Former Barossa Valley pizza operator penalised again

25 July 2022

The Fair Work Ombudsman has secured a penalty in court for a second time against the former operator of a pizza outlet in the Barossa Valley region of South Australia.

The Federal Circuit and Family Court has imposed a $4,620 penalty against Ziad Andary, who operated a takeaway business called ‘The Valley Pizza’ in Nuriootpa.
The penalty was imposed in response to Mr Andary failing to comply with a Compliance Notice requiring him to back-pay entitlements to a young worker employed on a casual basis at the outlet between December 2018 and August 2019.

In addition, the Court has ordered Mr Andary to take the action required by the Compliance Notice, which includes rectifying the underpayment in full, plus interest and superannuation.

It is the second time the Fair Work Ombudsman has secured a penalty in court against Mr Andary. In 2021, Mr Andary was penalised $3,500 for failing to comply with a Compliance Notice requiring him to back-pay entitlements owed to a different worker formerly employed at The Valley Pizza.

Fair Work Ombudsman Sandra Parker said business operators that fail to act on Compliance Notices need to be aware they can face court-imposed penalties on top of having to back-pay workers.

“We have no tolerance for deliberate non-compliance as occurred in this case. It is particularly disappointing to again have to take legal action against this employer – and again secure penalties – to ensure a worker receives all their lawful entitlements,” Ms Parker said.

“Employers also need to be aware that taking action to protect vulnerable workers in the fast food industry continues to be a priority for the FWO. Any employees with concerns about their pay or entitlements should contact us for free advice and assistance.”

In relation to the most recent matter, the FWO investigated after receiving a request for assistance from the affected worker.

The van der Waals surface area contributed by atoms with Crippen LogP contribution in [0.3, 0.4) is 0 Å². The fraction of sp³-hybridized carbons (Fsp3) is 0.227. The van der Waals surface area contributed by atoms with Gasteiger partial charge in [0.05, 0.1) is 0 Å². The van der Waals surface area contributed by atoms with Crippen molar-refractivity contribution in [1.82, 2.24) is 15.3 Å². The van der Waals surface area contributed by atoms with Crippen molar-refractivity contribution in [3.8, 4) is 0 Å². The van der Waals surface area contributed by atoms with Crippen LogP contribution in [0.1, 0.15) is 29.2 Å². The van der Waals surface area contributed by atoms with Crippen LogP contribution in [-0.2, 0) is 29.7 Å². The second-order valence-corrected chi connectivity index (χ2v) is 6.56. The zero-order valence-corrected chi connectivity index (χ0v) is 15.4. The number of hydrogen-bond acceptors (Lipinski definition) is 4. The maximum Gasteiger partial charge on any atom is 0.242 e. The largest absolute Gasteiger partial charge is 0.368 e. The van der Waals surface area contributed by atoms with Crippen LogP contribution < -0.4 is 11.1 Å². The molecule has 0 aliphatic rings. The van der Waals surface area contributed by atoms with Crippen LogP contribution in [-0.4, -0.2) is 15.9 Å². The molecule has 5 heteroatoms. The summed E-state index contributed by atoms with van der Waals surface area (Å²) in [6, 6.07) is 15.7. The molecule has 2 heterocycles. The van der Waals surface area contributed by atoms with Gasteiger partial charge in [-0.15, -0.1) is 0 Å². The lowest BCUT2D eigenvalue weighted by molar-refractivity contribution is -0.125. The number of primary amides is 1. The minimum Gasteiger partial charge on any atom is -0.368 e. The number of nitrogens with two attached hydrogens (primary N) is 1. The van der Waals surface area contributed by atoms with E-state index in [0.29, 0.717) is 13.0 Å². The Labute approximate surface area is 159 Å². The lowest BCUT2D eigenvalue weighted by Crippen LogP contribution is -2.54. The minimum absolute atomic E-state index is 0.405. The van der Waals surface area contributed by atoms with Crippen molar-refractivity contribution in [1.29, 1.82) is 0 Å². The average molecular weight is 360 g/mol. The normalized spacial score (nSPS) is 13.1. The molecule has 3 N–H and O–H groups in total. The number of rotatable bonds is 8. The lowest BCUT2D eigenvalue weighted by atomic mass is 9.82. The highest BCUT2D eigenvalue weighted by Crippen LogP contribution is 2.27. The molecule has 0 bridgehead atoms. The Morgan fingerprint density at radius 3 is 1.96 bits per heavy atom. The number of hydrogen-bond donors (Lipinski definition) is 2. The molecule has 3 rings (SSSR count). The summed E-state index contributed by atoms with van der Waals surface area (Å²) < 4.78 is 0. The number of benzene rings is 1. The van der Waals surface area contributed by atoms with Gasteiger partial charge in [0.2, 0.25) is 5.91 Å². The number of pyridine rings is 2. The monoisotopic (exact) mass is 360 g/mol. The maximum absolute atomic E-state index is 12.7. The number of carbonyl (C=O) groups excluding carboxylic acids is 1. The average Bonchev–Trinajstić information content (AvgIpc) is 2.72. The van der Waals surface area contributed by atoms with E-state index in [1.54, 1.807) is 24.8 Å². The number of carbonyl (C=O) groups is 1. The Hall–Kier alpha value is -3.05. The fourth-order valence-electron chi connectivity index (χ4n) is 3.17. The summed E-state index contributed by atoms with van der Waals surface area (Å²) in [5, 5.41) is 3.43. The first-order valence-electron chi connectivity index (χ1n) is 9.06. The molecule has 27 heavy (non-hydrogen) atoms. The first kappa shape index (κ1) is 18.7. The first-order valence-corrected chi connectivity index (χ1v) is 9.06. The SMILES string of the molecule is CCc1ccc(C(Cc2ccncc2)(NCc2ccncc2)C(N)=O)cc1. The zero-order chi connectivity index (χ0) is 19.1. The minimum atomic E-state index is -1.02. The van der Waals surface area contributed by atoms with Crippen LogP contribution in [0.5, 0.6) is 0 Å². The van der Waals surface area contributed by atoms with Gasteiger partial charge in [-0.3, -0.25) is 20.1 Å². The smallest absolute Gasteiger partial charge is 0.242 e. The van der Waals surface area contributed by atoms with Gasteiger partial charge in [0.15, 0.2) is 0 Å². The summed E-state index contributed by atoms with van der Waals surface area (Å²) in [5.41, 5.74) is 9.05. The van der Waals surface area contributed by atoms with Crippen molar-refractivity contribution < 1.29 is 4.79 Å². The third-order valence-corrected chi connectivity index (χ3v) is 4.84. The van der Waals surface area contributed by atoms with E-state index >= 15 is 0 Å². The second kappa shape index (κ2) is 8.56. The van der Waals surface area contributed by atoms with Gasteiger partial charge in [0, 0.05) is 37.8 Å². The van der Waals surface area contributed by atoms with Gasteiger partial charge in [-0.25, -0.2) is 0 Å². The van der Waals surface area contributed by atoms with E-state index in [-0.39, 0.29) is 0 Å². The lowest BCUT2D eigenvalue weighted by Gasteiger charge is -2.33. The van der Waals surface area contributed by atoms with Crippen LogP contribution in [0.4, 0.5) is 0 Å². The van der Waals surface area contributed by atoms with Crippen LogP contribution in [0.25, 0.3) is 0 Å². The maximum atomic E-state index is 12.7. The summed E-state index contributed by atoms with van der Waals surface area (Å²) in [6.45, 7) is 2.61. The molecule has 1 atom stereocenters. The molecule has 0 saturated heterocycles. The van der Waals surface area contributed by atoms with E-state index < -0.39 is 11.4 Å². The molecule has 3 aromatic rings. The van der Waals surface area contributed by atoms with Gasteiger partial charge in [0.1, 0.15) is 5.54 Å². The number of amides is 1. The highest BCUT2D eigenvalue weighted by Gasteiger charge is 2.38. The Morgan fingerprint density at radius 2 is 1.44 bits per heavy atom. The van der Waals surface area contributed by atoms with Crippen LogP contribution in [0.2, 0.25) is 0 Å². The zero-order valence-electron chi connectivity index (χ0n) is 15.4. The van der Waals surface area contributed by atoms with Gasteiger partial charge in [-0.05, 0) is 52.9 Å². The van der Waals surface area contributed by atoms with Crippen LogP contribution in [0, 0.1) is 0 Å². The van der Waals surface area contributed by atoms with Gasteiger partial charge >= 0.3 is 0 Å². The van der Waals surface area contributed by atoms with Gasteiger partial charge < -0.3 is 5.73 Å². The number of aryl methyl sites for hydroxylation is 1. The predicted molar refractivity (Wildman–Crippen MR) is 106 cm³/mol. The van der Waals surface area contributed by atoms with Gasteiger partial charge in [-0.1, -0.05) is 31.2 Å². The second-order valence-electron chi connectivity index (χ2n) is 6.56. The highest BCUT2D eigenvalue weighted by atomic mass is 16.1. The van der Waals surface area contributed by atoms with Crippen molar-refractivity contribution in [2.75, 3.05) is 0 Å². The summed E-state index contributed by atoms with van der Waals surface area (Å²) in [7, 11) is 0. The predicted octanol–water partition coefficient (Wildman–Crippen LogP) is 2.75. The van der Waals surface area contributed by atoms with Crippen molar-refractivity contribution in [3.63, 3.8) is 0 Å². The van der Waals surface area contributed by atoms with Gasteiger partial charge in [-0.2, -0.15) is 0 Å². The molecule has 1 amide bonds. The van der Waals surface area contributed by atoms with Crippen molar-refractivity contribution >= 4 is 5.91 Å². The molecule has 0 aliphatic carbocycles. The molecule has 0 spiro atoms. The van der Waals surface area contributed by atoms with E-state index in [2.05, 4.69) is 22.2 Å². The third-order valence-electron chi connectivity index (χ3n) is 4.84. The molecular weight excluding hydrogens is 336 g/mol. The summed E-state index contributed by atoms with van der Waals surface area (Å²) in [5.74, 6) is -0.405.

A Fair Work Inspector issued a Compliance Notice to Mr Andary in July 2021 after forming a belief that the worker, then aged 22 to 23, had been underpaid minimum casual rates and penalty rates for late-night and weekend work entitlements under the Fast Food Industry Award 2010.

Judge Brown found that the matter involved deliberate non-compliance affecting a vulnerable worker, who was sometimes “largely homeless” during the employment period.

“Occasionally, as he had been kicked out of his previous accommodation, (the worker) would stay overnight at the business, in a backroom, due to him being largely homeless, otherwise he was couch surfing,” Judge Brown said.

Judge Brown said there was a need to deter Mr Andary and other employers from similar conduct.

“Mr Andary is, in effect, thumbing his nose, at the FWO and its legislatively justified attempts to ensure that an employee, employed in an industry which is rife with exploitation through underpayment, receives his just entitlements,” Judge Brown said.

Employers and employees can visit or call the Fair Work Infoline on 13 13 94 for free advice and assistance. An interpreter service is available on 13 14 50. Small businesses can find targeted resources at the Small Business Showcase and information is available for employees and employers at our fast food, restaurants and cafes webpage.

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